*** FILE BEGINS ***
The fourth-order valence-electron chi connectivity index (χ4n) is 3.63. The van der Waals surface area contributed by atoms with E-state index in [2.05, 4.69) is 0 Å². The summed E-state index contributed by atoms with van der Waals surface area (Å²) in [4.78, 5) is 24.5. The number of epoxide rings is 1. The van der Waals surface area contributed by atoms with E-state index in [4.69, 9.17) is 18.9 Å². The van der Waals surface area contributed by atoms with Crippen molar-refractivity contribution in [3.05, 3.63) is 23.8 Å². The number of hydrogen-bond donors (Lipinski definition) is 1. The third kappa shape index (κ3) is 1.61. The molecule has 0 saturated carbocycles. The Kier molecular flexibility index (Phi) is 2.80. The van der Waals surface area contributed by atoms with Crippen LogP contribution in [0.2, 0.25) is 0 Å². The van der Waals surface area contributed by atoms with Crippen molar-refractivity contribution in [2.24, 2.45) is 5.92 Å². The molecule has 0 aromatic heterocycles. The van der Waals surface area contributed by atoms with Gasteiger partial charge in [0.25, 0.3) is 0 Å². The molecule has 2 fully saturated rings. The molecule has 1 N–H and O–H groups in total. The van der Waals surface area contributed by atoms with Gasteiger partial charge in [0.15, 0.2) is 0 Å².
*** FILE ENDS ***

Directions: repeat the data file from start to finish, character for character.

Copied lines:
The fourth-order valence-electron chi connectivity index (χ4n) is 3.63. The van der Waals surface area contributed by atoms with E-state index in [2.05, 4.69) is 0 Å². The summed E-state index contributed by atoms with van der Waals surface area (Å²) in [4.78, 5) is 24.5. The number of epoxide rings is 1. The van der Waals surface area contributed by atoms with E-state index in [4.69, 9.17) is 18.9 Å². The van der Waals surface area contributed by atoms with Crippen molar-refractivity contribution in [3.05, 3.63) is 23.8 Å². The number of hydrogen-bond donors (Lipinski definition) is 1. The third kappa shape index (κ3) is 1.61. The molecule has 0 saturated carbocycles. The Kier molecular flexibility index (Phi) is 2.80. The van der Waals surface area contributed by atoms with Crippen LogP contribution in [0.2, 0.25) is 0 Å². The van der Waals surface area contributed by atoms with Crippen molar-refractivity contribution in [2.24, 2.45) is 5.92 Å². The molecule has 0 aromatic heterocycles. The van der Waals surface area contributed by atoms with Gasteiger partial charge in [0.25, 0.3) is 0 Å². The molecule has 2 fully saturated rings. The molecule has 1 N–H and O–H groups in total. The van der Waals surface area contributed by atoms with Gasteiger partial charge in [0.15, 0.2) is 0 Å².